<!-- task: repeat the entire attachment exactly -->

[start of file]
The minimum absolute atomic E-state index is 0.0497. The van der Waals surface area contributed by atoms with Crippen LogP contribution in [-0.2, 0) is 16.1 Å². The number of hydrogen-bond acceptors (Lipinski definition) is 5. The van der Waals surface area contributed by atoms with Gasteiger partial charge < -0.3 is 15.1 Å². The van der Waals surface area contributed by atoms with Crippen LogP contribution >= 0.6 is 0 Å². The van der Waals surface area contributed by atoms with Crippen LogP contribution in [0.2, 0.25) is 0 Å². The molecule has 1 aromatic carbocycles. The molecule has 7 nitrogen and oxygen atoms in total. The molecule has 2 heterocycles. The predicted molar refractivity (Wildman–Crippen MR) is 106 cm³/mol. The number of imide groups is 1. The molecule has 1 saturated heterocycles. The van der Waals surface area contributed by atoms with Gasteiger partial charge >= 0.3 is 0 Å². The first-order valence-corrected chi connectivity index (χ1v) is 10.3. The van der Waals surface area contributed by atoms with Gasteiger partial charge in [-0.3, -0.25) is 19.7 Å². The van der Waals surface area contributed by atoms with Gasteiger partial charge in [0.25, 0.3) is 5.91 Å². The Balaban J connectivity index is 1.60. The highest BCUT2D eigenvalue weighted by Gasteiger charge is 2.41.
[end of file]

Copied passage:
The minimum absolute atomic E-state index is 0.0497. The van der Waals surface area contributed by atoms with Crippen LogP contribution in [-0.2, 0) is 16.1 Å². The number of hydrogen-bond acceptors (Lipinski definition) is 5. The van der Waals surface area contributed by atoms with Gasteiger partial charge < -0.3 is 15.1 Å². The van der Waals surface area contributed by atoms with Crippen LogP contribution >= 0.6 is 0 Å². The van der Waals surface area contributed by atoms with Crippen LogP contribution in [0.2, 0.25) is 0 Å². The molecule has 1 aromatic carbocycles. The molecule has 7 nitrogen and oxygen atoms in total. The molecule has 2 heterocycles. The predicted molar refractivity (Wildman–Crippen MR) is 106 cm³/mol. The number of imide groups is 1. The molecule has 1 saturated heterocycles. The van der Waals surface area contributed by atoms with Gasteiger partial charge >= 0.3 is 0 Å². The first-order valence-corrected chi connectivity index (χ1v) is 10.3. The van der Waals surface area contributed by atoms with Gasteiger partial charge in [-0.3, -0.25) is 19.7 Å². The van der Waals surface area contributed by atoms with Gasteiger partial charge in [0.25, 0.3) is 5.91 Å². The Balaban J connectivity index is 1.60. The highest BCUT2D eigenvalue weighted by Gasteiger charge is 2.41.